Today Mother Jones highlights an unusual dynamic at work in the closely contested race for Colorado's governorship: The state's vote is also a referendum on whether or not a specific individual should live or die. Last year, Democratic incumbent John Hickenlooper granted a temporary stay of execution to Nathan Dunlap, who murdered four coworkers in Aurora, Colo. in 1993—but did not permanently commute Dunlap's sentence to life in prison, which means Republican challenger Bob Beauprez could carry out the execution if he's elected. Beauprez says he will do so, and has made Dunlap an issue in the campaign. Writes MoJo:
Hickenlooper, a once-popular mayor of Denver, is now running about even in the polls with Beauprez. And although it's unclear exactly how much Hickenlooper's death penalty stance plays into his struggles, a poll last year found that 67 percent of Coloradans disapproved of his decision in the Dunlap case.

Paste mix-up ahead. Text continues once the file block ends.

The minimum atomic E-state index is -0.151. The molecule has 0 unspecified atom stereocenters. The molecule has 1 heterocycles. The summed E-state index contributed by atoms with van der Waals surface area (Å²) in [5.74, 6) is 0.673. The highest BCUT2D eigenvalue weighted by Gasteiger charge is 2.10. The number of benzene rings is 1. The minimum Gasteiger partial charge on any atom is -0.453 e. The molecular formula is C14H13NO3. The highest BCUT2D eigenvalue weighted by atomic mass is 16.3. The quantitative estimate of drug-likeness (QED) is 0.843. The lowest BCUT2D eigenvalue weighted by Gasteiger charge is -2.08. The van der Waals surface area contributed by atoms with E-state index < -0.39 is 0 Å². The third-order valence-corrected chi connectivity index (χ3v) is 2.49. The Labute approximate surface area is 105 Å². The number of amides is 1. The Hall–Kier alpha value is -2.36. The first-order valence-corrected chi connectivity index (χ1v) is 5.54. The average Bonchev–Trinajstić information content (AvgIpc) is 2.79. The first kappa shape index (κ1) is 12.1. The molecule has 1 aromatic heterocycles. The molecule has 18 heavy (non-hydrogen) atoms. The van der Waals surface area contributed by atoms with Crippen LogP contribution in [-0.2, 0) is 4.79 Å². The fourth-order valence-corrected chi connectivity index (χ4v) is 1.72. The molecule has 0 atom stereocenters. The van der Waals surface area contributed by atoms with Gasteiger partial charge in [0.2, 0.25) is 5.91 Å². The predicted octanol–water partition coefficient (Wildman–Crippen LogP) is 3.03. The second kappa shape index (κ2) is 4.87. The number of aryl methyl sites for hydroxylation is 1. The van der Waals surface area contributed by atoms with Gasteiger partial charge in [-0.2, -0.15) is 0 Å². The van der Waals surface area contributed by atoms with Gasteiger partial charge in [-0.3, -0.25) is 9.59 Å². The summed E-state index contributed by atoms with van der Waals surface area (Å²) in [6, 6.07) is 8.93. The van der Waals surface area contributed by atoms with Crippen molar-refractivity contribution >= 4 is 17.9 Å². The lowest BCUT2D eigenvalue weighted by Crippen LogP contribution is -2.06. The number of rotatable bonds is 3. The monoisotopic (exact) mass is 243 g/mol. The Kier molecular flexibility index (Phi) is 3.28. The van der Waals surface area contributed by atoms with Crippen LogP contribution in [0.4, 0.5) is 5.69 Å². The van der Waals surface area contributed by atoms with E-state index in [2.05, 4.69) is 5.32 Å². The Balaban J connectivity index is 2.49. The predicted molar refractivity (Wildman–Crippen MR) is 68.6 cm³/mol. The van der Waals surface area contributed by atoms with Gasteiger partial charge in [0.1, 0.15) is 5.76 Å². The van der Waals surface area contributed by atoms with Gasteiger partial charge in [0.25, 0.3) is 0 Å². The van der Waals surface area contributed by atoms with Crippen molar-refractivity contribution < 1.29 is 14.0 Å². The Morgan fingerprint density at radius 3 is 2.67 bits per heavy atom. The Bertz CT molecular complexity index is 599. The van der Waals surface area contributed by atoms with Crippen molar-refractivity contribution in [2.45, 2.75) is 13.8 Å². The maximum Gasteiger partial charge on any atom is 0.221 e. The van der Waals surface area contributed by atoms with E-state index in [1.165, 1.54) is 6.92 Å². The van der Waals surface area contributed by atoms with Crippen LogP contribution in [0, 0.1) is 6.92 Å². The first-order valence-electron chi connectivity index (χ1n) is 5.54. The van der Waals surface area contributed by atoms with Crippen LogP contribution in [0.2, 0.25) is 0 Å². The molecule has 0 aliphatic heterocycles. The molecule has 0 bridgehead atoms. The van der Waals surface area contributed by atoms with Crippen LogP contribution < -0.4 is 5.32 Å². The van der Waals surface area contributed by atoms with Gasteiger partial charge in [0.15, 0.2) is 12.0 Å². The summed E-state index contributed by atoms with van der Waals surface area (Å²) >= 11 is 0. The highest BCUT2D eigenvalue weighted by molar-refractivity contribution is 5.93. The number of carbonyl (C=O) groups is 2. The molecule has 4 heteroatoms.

"It was handled very clumsily," says Kyle Saunders, a political scientist at Colorado State University. "It was a very nuanced decision in his head, but it came off being very wishy-washy and weak."
Dunlap's attorneys argue that he does not deserve execution because he was abused physically and sexually as a child and was suffering a bipolar episode when he killed his coworkers. Colorado hasn't put an inmate to death since 1997, though prosecutors are seeking the death penalty against Aurora mass shooter James Holmes.
Hickenlooper, should he lose the election, could still commute Dunlap's sentence before Beauprez took office.